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Case Reports in Cardiology
Volume 2017, Article ID 7134586, 3 pages
https://doi.org/10.1155/2017/7134586
Case Report

Aspergillus Pericarditis with Tamponade in a Renal Transplant Patient

Albert Einstein Medical Center, 5501 Old York Road, Philadelphia, PA 19141, USA

Correspondence should be addressed to Sylvia Biso; ude.nietsnie@vlysosib

Received 13 October 2016; Accepted 2 February 2017; Published 20 February 2017

Academic Editor: Expedito E. Ribeiro

Copyright © 2017 Sylvia Biso et al. This is an open access article distributed under the Creative Commons Attribution License, which permits unrestricted use, distribution, and reproduction in any medium, provided the original work is properly cited.

Abstract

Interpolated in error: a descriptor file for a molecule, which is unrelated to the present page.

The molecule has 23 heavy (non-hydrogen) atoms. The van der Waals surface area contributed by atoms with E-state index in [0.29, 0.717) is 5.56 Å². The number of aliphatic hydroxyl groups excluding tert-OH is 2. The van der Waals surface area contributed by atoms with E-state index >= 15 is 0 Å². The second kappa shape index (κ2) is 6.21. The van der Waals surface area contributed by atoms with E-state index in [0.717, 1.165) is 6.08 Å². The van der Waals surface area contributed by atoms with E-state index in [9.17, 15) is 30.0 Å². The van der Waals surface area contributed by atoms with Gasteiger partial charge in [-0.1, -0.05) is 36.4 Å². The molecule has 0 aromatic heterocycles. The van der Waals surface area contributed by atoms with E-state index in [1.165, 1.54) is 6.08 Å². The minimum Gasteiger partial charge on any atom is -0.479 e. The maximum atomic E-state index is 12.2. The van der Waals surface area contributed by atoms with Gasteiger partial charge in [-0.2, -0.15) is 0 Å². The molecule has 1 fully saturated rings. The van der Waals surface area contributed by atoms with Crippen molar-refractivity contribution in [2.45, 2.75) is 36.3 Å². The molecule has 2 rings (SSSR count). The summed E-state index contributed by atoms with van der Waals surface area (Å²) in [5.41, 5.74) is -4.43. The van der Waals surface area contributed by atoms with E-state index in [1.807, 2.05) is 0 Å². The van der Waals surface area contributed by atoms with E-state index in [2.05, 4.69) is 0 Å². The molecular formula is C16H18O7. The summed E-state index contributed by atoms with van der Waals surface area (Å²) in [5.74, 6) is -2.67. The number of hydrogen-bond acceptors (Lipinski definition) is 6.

Aspergillus pericarditis is a rare and life-threatening infection in immunosuppressed patients. It has nonspecific clinical manifestations that often mimic other disease entities especially in patients who have extensive comorbidities. Diagnosis is oftentimes delayed and rarely done antemortem. A high degree of suspicion in immunocompromised patients is necessary for evaluation and timely diagnosis. This is a case of Aspergillus pericarditis with cardiac tamponade in a renal transplant patient with liver cirrhosis. Two months after transplant, he developed decompensation of his cirrhosis from hepatitis C, acute cellular rejection, and Kluyvera bacteremia, followed by vancomycin-resistant Enterococcus faecium (VRE) bacteremia. Four months after transplant, the patient presented with lethargy and fluid overload. He subsequently developed shock and ventilator-dependent respiratory failure. An echocardiogram showed pericardial effusion with cardiac tamponade. He had emergent pericardiocentesis that showed purulent drainage. He was started on broad-spectrum antibiotics. Amphotericin B was initiated when the pericardial fluid grew mold that was later identified as Aspergillus fumigatus. The patient quickly decompensated and expired.